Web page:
|Renyi Generalizations of the Conditional Quantum Mutual Information|
|Mark Wilde, LSU Department of Physics/CCT|
|Lockett Hall 233
April 29, 2014 - 03:30 pm
The conditional quantum mutual information I(A;B|C) of a tripartite quantum state on systems ABC is an information quantity which lies at the center of many problems in quantum information theory. Three of its main properties are that it is non-negative for any tripartite state, that it decreases under local operations applied to systems A and B, and that it obeys the duality relation I(A;B|C)=I(A;B|D) for a four-party pure state on systems ABCD. It has been an open question to find Renyi generalizations of the conditional mutual information, that would allow for a deeper understanding of the original quantity and find applications beyond the traditional memoryless setting of quantum information theory. The present paper addresses this question, by defining different Renyi generalizations of the conditional mutual information that all converge to the conditional mutual information in a limit. Furthermore, we prove that many of these generalizations satisfy the aforementioned properties. As such, the quantities defined here should find applications in quantum information theory and perhaps even in other areas of physics, but we leave this for future work. We also state a conjecture regarding the monotonicity of the Renyi conditional mutual informations defined here with respect to the Renyi parameter. We prove that this conjecture is true in some special cases and when the Renyi parameter is in a neighborhood of one. Finally, we discuss how our approach for conditional mutual information can be extended to give Renyi generalizations of an arbitrary linear combination of von Neumann entropies, particular examples including the multipartite information and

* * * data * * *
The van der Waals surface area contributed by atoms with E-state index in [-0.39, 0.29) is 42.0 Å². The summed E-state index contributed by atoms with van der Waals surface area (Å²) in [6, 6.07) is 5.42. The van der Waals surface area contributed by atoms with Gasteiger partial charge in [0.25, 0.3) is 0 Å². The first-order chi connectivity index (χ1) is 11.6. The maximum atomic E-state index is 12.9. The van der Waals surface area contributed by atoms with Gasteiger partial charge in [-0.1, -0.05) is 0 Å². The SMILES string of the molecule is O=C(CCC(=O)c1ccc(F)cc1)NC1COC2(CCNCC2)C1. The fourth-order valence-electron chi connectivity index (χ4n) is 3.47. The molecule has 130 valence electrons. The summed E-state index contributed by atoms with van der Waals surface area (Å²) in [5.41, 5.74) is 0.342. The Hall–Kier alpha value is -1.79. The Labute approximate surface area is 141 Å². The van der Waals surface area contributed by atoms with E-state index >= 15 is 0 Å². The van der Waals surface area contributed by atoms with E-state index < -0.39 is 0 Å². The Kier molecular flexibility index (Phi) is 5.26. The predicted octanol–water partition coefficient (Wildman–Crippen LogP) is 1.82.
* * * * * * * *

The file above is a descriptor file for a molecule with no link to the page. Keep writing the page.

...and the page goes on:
Mark M. Wilde is an assistant professor at LSU, holding a joint appointment in the Department of Physics and Astronomy and CCT. He received his PhD in electrical engineering from the University of Southern California, Los Angeles, California, in 2008. Before joining LSU, he was a postdoctoral fellow at the School of Computer Science, McGill University, Montreal, Quebec, Canada. He has published over 60 articles and preprints in the area of quantum information processing, and he is the author of the text "Quantum Information Theory," published by Cambridge University Press. His research interests are in quantum information theory, quantum error correction, quantum computational complexity theory, and quantum optics with applications to quantum communication.